A farmer’s helping hand
The app is linked to Penn State’s online PlantVillage platform, which allows farmers to receive advice from experts at government agencies, universities and research organizations in local languages. The service is currently available in Swahili, French, Twi, Hindi and English.
Nuru was initially launched in 2018 to diagnose cassava diseases in Africa but has expanded to insect pests like fall armyworm and locusts with UN FAO. “Hundreds of millions of farmers across sub-Saharan Africa grow cassava and potato, which can be prone to diseases,” said David. “One of the biggest challenges is that farmers are often unable to correctly identify the diseases and access timely information of the best ways to act.”
In order to accurately identify the diseases, the project generated 200,000 images of healthy and diseased cassava. Researchers found that PlantVillage Nuru can diagnose symptoms of cassava diseases at a considerable higher accuracy than the agricultural extension agents and farmers.
“Features such as the in-field diagnosis of pests and diseases and the direct link to expert knowledge for advice give farmers the ability to rapidly transform their agriculture,” said John Chelal, Projects Director for PlantVillage in Kenya. “This directly contributes to the creation of well-educated farmers and a skills revolution underpinned by science, technology and innovation for a knowledgeable society.”
From cassava to potatoes
With support from the CGIAR Research Program on Roots, Tubers and Bananas (RTB) and the CGIAR Platform for Big Data in Agriculture, PlantVillage Nuru has been expanded to include potato late blight (Phytophthora infestans) and early blight (Alternaria solani).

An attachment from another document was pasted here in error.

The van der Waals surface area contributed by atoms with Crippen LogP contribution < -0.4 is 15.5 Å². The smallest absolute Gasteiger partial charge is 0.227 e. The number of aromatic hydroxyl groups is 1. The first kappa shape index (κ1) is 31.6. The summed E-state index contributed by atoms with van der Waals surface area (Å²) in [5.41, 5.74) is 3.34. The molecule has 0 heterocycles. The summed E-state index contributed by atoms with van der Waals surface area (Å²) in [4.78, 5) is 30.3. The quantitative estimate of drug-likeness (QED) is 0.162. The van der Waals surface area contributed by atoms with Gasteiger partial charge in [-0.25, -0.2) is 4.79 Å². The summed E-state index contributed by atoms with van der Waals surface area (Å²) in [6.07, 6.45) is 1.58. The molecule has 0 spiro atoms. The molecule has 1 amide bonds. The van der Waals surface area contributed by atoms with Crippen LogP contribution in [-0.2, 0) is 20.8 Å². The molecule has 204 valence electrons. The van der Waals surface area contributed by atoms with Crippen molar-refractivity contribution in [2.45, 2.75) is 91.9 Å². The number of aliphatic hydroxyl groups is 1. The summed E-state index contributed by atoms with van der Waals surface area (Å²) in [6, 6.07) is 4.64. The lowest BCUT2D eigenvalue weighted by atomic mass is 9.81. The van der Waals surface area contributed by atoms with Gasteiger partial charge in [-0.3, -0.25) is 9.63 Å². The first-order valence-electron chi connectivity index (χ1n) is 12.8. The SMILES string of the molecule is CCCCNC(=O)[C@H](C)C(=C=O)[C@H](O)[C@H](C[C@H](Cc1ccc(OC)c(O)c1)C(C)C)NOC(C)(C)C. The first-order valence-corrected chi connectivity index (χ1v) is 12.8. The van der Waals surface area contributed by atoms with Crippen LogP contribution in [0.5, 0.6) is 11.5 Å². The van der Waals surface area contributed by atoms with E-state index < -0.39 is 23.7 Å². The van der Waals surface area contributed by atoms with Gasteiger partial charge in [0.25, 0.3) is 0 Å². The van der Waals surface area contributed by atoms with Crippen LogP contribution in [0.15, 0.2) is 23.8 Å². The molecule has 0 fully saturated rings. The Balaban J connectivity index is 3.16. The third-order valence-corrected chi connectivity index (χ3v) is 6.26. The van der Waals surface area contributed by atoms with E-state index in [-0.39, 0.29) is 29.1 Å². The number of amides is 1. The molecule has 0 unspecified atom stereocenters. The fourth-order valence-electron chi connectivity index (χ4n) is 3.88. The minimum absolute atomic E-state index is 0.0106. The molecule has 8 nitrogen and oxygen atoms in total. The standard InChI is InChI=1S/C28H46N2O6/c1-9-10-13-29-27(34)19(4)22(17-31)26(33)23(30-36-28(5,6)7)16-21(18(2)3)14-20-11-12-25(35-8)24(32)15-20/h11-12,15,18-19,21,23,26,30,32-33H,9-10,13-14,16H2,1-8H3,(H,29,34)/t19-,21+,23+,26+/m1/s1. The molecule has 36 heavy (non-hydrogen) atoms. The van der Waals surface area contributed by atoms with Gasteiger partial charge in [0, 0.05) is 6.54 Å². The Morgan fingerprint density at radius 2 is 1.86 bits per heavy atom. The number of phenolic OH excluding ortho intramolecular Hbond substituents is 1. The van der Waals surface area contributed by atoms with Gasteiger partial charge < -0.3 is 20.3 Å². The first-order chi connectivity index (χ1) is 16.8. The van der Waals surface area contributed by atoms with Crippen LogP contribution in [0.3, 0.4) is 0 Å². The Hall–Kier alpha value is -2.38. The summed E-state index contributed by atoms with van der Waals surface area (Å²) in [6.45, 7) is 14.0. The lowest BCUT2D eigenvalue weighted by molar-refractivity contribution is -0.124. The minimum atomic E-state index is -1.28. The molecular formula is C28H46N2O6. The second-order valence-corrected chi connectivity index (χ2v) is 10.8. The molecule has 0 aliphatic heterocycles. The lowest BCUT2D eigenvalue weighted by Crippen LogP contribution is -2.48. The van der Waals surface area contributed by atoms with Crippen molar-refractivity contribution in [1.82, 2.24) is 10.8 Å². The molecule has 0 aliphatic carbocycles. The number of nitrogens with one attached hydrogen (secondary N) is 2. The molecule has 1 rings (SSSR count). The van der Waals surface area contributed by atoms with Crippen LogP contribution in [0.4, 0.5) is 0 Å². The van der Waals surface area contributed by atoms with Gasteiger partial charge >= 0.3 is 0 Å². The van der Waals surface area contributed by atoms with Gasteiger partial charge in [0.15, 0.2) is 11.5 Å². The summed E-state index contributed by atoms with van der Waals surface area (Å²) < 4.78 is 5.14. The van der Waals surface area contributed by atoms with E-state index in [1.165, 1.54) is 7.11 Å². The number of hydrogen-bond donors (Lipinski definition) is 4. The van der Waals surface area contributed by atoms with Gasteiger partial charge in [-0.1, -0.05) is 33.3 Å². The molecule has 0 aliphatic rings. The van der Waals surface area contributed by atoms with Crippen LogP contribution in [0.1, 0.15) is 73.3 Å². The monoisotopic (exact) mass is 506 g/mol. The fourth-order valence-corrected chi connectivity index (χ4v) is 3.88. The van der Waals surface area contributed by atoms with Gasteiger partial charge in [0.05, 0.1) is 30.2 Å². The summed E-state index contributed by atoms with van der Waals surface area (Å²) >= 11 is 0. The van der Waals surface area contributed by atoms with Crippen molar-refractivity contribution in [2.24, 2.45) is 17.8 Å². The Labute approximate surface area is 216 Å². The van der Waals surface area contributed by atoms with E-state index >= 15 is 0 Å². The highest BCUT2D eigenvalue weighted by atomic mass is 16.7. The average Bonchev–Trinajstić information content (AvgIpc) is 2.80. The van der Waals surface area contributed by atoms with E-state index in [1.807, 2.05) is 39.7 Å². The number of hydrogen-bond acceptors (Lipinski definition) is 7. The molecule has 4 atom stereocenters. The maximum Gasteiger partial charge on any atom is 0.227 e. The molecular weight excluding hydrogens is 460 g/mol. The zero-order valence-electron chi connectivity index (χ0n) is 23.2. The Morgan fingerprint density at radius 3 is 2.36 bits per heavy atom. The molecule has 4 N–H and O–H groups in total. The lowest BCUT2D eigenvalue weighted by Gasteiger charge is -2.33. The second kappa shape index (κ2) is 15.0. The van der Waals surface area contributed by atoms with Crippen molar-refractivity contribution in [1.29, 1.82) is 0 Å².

The same fungus which decimated the Irish potato crop during the Famine continues to wreak havoc in Africa. In Uganda, for example, late blight can destroy up to 60–100% of the potato crop.
“We collected over 8,000 images of healthy and diseased potato leaves,” said Pete McCloskey, lead AI engineer at PlantVillage who worked closely with CIP. “Each leaf was then precisely annotated in order to train a neural network that runs off-line, in real-time on the phone, to localize and recognize the symptoms of potato early blight and late blight.”
Mobile phone usage is high amongst farmers in African countries such as Kenya but not all farmers have an Android smartphone. “Through our CGIAR INSPIRE grant we are providing phones to potato farmers in Kenya to replicate the success we had with cassava,” said David.
An innovative approach is not just relying on smartphones but also sending SMS messages to farmers based on the reports being received by lead farmers with phones. Currently, PlantVillage is reaching almost 500,000 farmers via SMS in Kenya with iShamba.
The next step will be to update the app for other tubers, such as sweetpotato and yams, and bananas.
AI is often seen as a threat to jobs but in places where too few experts exist, it is an opportunity. One that can turn the tide of terrible scourges like late blight of potatoes.